ω3-PUFA-rich environment suppresses in vivo tumor growth and metastasis
To evaluate our finding in vivo, we employed Fat-1 transgenic mice as a model of increased ω3-PUFAs tissue status. Fat-1 transgenic mice carry a Caenorhabditis elegans ω3 desaturase (fat-1 gene), leading to the endogenous formation of ω3-PUFAs from ω6-PUFA. Due to this capability, Fat-1 mice have a higher tissue content of ω3-PUFAs compared to wild type (WT) littermates, and increased anti-inflammatory effects . Before implantation of murine breast cancer cell lines (EO771) into mice, effects of DHA on EO771 cells were confirmed in vitro. Consistent with the results in human breast cancer model, DHA significantly decreased cell viability and induced apoptotic cell death (Supplementary Figure 4). To compare the tumor incidence in WT vs. Fat-1 mice, EO771 cells were injected subcutaneously into mice. And as shown in Figure 5A-5C, the primary tumor growth from the Fat-1 mice was significantly inhibited compared with that formed from WT. After 14 days, the average tumor volume was decreased by 80% in Fat-1 compared with WT (Figure 5C). Also the increased apoptosis as determined by TUNEL assay was observed in Fat-1 mice (Figure 5D). Consistent with in vitro results, NF-κB binding affinity decreased in xenograft tissues derived from Fat-1 mice compare to that from WT mice (Figure 5E). To determine the effect of DHA on the levels of breast cancer cell metastasis to lung, murine breast cancer cell line EO771 was injected into tail vein. As shown in Figure 6A, lung metastasis was significantly suppressed in Fat-1 mice. Additionally, we found that the levels of CD31 which is endothelial marker, was markedly suppressed in tumor tissue derived from Fat-1 mice than WT mice (Figure 6B). Consistently, the xenograft tissues from Fat-1 mice showed higher apoptotic index (Figure 6C). Taken together, this study demonstrated that in vitro DHA treatment and in vivo DHA-rich environment could prevent breast cancer progression and metastasis by blocking Cox2-PGE2-NFκB pathway (Figure 6D).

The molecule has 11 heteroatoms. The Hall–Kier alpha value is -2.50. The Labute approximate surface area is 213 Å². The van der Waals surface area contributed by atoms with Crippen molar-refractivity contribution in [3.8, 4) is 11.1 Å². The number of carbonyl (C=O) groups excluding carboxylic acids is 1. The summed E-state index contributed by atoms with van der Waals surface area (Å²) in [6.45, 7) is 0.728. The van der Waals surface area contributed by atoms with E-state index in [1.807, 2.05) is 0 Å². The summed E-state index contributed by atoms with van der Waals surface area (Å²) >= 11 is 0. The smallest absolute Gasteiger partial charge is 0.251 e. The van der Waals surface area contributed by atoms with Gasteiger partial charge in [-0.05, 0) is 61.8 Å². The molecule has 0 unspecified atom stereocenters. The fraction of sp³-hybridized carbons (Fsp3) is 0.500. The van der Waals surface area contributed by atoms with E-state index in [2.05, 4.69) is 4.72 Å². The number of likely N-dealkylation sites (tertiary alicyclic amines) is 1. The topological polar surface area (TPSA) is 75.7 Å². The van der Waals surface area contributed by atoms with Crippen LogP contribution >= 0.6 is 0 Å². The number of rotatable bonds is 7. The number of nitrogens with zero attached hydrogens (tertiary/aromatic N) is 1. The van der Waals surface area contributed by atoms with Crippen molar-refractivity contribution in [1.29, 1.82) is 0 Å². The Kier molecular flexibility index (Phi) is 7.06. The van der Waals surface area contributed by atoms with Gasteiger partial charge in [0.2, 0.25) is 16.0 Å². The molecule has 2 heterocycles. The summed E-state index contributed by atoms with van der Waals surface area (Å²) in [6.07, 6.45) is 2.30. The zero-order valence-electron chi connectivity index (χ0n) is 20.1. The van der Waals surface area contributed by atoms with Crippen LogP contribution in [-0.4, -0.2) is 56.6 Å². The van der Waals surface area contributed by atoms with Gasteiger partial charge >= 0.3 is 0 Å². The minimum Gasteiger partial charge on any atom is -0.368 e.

Figure 5: DHA-rich environment retards tumor growth in vitro. A-B. Fat-1 transgenic and C57BL/6 wild-type mice were implanted with murine breast carcinoma cell line EO771 cells. After inoculation, animals were closely monitored for the development of subcutaneous tumor. After two weeks, the animals were sacrificed and xenograft tissues were collected for further experiment. Day of the implantation of the tumor cells was designated day 0. WT, representative xenograft tumor from wild type mouse; Fat-1, two representative xenograft tumors from fat-1 transgenic mice. C. The tumor size was measured at indicated time with a caliper. Tumor volume=0.5×(width)2×length. D. The animals were sacrificed at two weeks after implanted, tumor tissues were fixed with formalin and TUNEL stain was performed. E. The nuclear extracts were prepared from mice xenograft tissues. Then the nuclear extracts were incubated with the radiolabeled oligonucleotide containing NF-κB and EMSA was performed. F, blank without nuclear extract; Comp., competitor without isotope labeling; FD, free DNA probe.